One Clinical Coordinator’s Journey to KenCrest


With a history in social work and psychology, Clinical Coordinator Kelly Sanders consistently helps people with IDD live fulfilling lives.

By Sydney Kerelo

For 118 years, KenCrest has advocated and supported people in need. Whether suffering from tuberculosis, caring for those with intellectual and developmental disabilities, or helping someone heal from trauma, KenCrest has always been there for people in need. And one employee, Kelly Sanders, continues that tradition.

As the daughter of Quakers and a profoundly involved social activist, Kelly Sanders joined KenCrest six years ago with the desire to help people who were in some shape or form marginalized or oppressed around their sexuality or those who experienced trauma in one form or another.

“I have dysgraphia—a neurological disorder that causes a person’s writing to be distorted—and ADHD, so my brain has always worked a little bit differently than other folks,” says Clinical Coordinator Kelly Sanders. “So, I really like working with people whose brains work in ways that don’t necessarily fit the expected typical. Or those not seen as equals and treated less than equal.”

“It’s not uncommon for anybody to experience trauma in their life, whether it be big ‘T’ trauma or little “t” trauma,” she adds. “Just trying to figure out how to navigate the world can be traumatizing; their lives don’t look like what they think they’re supposed to from movies, TV shows, or books. So, I wanted to be their translator, to help people heal and find ways to meet their needs better so they don’t always feel like they’re the ones who need to catch up.”

But it took Sanders a while to discover this. It wasn’t until she learned about a human sexuality class at Fort Lewis College that sparked her desire to work in psychology. She earned her BA in Psychology with dreams of becoming a sexologist—a healthcare practitioner who studies human sexuality, including sexual behaviors, interests, and functions. She then went on to earn a dual masters in social work and education focusing on human sexuality from Widener University.

While transitioning to Widener University, Sanders worked at Bancroft as a Direct Support Professional and a Clinical Case Manager in their residential program. She also interned at Widener’s Clinical Services for Vulnerable Adults program as a Clinical Social Work intern working with adults who were vulnerable because of their mental health, being financially disenfranchised, or those with an intellectual disability.

Once she began working with people with disabilities, she knew that was the career for her, and she found a consultant position at KenCrest that was perfect for her. Now, six years later, she’s at KenCrest full-time and constantly helping the people she supports.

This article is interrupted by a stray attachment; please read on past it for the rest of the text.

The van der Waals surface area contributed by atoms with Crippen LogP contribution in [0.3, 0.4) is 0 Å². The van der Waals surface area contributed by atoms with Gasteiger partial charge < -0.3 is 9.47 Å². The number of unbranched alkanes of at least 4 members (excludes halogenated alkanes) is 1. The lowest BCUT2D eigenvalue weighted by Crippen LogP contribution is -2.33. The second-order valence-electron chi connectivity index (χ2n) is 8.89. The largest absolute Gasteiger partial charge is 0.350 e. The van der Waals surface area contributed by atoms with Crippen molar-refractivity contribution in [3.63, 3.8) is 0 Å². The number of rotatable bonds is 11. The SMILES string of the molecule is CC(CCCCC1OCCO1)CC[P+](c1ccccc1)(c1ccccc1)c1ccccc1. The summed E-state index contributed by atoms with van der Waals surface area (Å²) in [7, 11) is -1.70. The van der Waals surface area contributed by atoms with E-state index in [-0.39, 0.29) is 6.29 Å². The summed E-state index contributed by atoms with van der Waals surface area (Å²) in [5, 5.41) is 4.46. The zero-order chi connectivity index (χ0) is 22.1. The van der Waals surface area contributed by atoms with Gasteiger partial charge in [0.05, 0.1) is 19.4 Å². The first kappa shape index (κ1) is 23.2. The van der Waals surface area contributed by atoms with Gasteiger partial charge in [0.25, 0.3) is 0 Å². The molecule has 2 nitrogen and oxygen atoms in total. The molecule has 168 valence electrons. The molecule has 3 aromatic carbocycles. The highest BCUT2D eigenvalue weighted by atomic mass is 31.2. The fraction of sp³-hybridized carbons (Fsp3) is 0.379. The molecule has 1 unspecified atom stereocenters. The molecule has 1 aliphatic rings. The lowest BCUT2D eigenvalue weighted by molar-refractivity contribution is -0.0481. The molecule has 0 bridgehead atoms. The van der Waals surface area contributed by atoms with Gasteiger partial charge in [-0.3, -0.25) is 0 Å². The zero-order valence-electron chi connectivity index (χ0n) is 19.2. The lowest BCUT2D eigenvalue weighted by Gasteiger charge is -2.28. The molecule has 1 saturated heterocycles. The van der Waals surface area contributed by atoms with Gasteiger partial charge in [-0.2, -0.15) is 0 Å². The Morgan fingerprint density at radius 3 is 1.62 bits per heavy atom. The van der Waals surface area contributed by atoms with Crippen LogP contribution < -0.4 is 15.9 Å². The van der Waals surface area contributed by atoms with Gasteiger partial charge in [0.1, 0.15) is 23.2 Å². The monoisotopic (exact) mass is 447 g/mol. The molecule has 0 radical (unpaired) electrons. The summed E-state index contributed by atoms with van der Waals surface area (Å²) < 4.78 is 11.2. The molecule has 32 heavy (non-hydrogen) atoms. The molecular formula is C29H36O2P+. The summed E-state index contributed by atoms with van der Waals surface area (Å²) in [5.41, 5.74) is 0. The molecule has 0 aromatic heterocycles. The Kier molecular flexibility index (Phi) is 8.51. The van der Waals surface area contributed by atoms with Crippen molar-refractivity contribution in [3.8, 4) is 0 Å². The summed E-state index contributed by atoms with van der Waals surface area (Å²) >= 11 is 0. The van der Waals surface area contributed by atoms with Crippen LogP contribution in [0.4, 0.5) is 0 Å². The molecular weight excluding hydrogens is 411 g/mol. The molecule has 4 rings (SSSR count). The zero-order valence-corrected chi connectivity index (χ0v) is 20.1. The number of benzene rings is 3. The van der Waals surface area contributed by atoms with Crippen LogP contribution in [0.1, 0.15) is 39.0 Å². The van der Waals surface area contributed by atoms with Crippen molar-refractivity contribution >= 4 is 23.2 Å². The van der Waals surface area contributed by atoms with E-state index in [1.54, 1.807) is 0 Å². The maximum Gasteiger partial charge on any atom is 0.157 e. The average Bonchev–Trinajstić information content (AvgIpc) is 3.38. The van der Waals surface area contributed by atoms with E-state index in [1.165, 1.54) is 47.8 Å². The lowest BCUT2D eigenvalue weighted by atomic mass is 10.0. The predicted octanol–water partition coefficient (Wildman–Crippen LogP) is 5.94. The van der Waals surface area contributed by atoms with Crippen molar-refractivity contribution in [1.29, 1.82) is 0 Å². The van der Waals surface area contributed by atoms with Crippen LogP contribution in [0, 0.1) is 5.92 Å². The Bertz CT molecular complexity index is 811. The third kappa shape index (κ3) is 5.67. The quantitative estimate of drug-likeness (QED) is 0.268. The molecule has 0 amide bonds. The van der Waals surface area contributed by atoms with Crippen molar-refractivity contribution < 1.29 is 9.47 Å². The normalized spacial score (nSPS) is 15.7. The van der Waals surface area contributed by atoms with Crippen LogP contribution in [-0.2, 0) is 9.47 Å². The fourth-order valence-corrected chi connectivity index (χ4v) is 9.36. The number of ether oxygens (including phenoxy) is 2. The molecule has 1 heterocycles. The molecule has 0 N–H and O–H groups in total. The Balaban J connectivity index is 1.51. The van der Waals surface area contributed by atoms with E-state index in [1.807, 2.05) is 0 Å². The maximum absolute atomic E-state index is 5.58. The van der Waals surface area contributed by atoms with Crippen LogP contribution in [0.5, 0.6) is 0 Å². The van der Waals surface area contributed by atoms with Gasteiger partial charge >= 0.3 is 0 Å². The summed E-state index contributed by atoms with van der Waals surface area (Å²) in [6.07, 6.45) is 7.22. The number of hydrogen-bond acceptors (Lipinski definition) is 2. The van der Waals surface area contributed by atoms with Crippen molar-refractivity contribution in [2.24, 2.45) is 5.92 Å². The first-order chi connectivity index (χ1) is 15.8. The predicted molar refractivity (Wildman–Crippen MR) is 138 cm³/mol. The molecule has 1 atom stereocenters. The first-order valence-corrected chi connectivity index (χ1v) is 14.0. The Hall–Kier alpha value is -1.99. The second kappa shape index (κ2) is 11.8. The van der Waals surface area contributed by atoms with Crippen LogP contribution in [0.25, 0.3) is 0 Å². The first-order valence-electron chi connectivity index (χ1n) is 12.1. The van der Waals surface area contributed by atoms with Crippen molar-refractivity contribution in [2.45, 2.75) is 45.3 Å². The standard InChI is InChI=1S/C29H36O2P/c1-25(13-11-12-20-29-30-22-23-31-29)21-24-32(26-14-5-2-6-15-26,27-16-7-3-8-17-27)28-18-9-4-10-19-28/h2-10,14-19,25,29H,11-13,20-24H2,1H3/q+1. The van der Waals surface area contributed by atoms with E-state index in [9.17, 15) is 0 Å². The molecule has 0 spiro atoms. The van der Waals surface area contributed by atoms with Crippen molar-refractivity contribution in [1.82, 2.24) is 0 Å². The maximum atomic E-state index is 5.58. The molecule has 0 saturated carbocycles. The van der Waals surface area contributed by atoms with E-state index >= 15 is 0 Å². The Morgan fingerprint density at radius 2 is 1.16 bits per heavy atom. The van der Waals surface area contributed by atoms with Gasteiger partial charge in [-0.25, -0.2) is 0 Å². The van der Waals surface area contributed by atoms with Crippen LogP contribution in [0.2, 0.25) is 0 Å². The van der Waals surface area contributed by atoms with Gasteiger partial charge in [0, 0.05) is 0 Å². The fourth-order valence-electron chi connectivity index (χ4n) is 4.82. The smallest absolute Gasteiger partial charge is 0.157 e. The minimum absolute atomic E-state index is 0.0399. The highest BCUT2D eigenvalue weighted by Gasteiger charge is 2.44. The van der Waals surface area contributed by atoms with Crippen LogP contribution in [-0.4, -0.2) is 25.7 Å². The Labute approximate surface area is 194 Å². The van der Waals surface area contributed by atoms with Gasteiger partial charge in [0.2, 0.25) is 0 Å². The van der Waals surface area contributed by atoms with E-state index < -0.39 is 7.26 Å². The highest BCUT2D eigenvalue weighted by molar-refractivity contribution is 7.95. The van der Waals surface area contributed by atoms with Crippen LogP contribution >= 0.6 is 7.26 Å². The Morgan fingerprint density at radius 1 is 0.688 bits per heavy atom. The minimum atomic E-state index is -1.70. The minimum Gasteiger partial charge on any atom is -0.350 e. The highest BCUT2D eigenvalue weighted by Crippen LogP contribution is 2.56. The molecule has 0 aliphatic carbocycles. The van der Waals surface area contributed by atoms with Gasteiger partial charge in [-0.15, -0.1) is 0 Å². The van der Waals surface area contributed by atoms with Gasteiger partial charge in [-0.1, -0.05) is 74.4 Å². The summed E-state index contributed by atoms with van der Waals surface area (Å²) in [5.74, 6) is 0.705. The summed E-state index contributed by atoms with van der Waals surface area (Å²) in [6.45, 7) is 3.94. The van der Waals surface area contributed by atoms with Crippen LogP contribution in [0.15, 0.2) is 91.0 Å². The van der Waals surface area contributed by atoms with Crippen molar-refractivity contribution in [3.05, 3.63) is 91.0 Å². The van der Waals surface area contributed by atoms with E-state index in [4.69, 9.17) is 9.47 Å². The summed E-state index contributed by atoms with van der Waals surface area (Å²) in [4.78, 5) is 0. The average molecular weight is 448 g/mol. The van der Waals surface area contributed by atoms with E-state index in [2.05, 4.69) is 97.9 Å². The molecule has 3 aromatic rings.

“I’m currently transitioning from Behavior and Sexuality Specialist to a Clinical Coordinator,” says Sanders. “As the Behavior and Sexuality Specialist, I got to work with individuals and their teams around concerns for safety, like finding ways for people who have experienced trauma to move forward with their lives in the way they want. I got to help them develop skills and understand how to navigate getting what they want from their lives. But in the new position, I’ll be helping the department by reviewing plans and notes from other therapists, helping to bring in new staff and training them, and introducing new skill systems.”

RELATED: What is Sexuality Counseling?

The Skills System, Dialectical Behavior Therapy (DBT) informed approach is just one of many therapeutic tools Sanders introduced to KenCrest. Initially designed for those with borderline personality disorder, the skills system helps individuals who struggle to manage their emotions, interact with others, and problem-solve independently, among other things.

“The great thing about the program is that it’s not only designed to be accessible to the individuals but it’s designed to be able to help make anybody around them potentially be a coach to help them through learning and using these skills,” says Sanders. “There is no downside to giving staff basic mental health first aid.”

Throughout her six years at KenCrest, Sanders helped numerous people with disabilities find happiness and peace. One of her first clients lived in residential care with another organization and had severe problematic behavior—verbal aggression, physical aggression, false accusations, and more. He was immensely unhappy in residential care but eventually got his own apartment, which changed his life.

One day, Sanders visited his apartment, where she played the card game War for hours with him and sang along to all his favorite songs. “He was just at a place in his life where he was not miserable all the time, where he saw points of happiness,” says Sanders.

Seeing firsthand how a straightforward change in someone’s lifestyle can alter their lives motivates Sanders and encourages her to continue helping as many people with disabilities live fulfilling lives as possible.

Want to learn more about how KenCrest’s Behavioral Health Supports and Services Department helps people with disabilities? Click the link below!